Kevin Augustine and THE GOD PROJEKT
Kevin Augustine is best known as a master puppet theater creator: if you’ve ever seen his work in plays like Animal, Once Vaudeville, or Big Top Machine, you have experienced a form of 3-D animation that’s literally breathtaking. His new work at La MaMa, The God Projekt, is in many ways a departure from earlier pieces. Kevin and I sat down (virtually–the photo below of us literally sitting down together is from a couple of years ago) to talk about this upcoming show, which is a new production of a piece he first performed three years ago:
MD: To start, can you briefly let readers know what THE GOD PROJEKT is?
KA: This is an original performance work created by Lone Wolf Tribe with puppets and actors exploring the origins of religious monotheism, particularly the ancient forgotten partnership between God the Father and the Mother Goddess. It is a raucous and darkly humorous cosmic love story that questions if certain time honored belief systems are in need of reexamination.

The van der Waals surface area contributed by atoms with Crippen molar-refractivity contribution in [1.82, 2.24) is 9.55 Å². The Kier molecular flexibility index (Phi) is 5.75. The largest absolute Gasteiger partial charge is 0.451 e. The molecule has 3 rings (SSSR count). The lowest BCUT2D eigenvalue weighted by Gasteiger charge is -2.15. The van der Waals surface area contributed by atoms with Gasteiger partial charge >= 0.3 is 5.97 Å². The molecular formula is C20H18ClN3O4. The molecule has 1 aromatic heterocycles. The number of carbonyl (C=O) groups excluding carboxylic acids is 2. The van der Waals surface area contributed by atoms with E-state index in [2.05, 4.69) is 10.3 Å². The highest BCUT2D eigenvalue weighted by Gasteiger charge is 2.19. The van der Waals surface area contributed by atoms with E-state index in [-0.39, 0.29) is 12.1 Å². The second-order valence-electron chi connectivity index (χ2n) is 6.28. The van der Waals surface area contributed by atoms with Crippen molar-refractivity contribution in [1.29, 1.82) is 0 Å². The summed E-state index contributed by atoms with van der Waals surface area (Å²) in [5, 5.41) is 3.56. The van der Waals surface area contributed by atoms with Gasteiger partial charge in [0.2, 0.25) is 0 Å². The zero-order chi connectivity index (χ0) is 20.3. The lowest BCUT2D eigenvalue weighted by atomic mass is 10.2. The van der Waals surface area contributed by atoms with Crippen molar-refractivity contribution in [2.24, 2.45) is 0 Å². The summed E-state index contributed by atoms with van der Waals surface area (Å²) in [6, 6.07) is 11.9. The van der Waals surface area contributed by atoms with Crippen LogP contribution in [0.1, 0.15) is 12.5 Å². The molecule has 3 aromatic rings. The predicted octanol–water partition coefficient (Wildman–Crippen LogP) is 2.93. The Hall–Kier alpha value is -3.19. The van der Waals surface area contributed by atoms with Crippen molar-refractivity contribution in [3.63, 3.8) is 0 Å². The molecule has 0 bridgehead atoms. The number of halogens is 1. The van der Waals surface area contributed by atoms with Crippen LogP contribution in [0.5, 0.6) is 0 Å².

MD: Why is it a PROJEKT rather than a PROJECT?
KA: I was partly inspired by Kafka’s “Amerika” where his story shows the Statue of Liberty holding a sword. In the land of the free he sensed something oppressive and created a representative symbolic image. Digging past the the official version of things has always been an inclination of mine. With The God Projekt I wanted to explore an historical side of religion which turned out to be much darker than anything I was ever taught growing up.
MD: You’ve been working on this for several years. How has the show evolved? And what were the important events/milestones/learnings that helped you decide how to evolve the show?
KA: The show has evolved by dint of continually reworking the ideas in my head and refining the script over the last three years. I worked really hard to tighten the narrative and expand the characters’ relationships and respective world views. Then along with my collaborator Edward Einhorn we would share ideas and hone them further.